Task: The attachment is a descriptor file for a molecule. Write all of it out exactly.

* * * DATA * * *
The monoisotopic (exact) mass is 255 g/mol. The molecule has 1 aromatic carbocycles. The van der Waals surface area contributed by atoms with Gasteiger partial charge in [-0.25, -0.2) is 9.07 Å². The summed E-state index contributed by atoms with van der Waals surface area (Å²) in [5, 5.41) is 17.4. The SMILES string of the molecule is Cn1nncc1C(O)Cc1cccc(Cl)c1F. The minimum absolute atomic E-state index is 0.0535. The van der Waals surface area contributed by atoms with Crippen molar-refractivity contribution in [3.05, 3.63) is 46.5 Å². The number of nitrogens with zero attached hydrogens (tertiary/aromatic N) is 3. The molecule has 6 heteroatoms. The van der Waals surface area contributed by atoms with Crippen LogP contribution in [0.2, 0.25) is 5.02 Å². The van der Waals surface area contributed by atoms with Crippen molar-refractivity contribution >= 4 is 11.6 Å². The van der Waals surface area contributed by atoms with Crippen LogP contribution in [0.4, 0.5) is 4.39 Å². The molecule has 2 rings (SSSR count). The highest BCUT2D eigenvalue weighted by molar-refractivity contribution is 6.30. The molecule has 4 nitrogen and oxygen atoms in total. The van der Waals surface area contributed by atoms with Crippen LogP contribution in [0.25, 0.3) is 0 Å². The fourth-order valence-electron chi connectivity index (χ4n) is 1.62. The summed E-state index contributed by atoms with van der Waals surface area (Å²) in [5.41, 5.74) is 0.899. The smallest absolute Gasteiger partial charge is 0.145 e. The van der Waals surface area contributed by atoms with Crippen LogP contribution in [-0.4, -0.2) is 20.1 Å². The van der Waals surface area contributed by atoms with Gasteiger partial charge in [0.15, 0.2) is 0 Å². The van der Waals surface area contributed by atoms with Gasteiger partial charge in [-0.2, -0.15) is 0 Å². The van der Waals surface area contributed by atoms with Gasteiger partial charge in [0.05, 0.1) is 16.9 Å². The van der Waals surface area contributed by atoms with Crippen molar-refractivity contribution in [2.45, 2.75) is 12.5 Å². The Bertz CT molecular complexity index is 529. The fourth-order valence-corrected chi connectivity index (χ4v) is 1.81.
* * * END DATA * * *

The monoisotopic (exact) mass is 255 g/mol. The molecule has 1 aromatic carbocycles. The van der Waals surface area contributed by atoms with Gasteiger partial charge in [-0.25, -0.2) is 9.07 Å². The summed E-state index contributed by atoms with van der Waals surface area (Å²) in [5, 5.41) is 17.4. The SMILES string of the molecule is Cn1nncc1C(O)Cc1cccc(Cl)c1F. The minimum absolute atomic E-state index is 0.0535. The van der Waals surface area contributed by atoms with Crippen molar-refractivity contribution in [3.05, 3.63) is 46.5 Å². The number of nitrogens with zero attached hydrogens (tertiary/aromatic N) is 3. The molecule has 6 heteroatoms. The van der Waals surface area contributed by atoms with Crippen LogP contribution in [0.2, 0.25) is 5.02 Å². The van der Waals surface area contributed by atoms with Crippen molar-refractivity contribution >= 4 is 11.6 Å². The van der Waals surface area contributed by atoms with Crippen LogP contribution in [0.4, 0.5) is 4.39 Å². The molecule has 2 rings (SSSR count). The highest BCUT2D eigenvalue weighted by molar-refractivity contribution is 6.30. The molecule has 4 nitrogen and oxygen atoms in total. The van der Waals surface area contributed by atoms with Crippen LogP contribution in [0.25, 0.3) is 0 Å². The fourth-order valence-electron chi connectivity index (χ4n) is 1.62. The summed E-state index contributed by atoms with van der Waals surface area (Å²) in [5.41, 5.74) is 0.899. The smallest absolute Gasteiger partial charge is 0.145 e. The van der Waals surface area contributed by atoms with Crippen LogP contribution in [-0.4, -0.2) is 20.1 Å². The van der Waals surface area contributed by atoms with Gasteiger partial charge in [0.15, 0.2) is 0 Å². The van der Waals surface area contributed by atoms with Gasteiger partial charge in [-0.2, -0.15) is 0 Å². The van der Waals surface area contributed by atoms with Gasteiger partial charge in [0.05, 0.1) is 16.9 Å². The van der Waals surface area contributed by atoms with Crippen molar-refractivity contribution in [2.45, 2.75) is 12.5 Å². The Bertz CT molecular complexity index is 529. The fourth-order valence-corrected chi connectivity index (χ4v) is 1.81.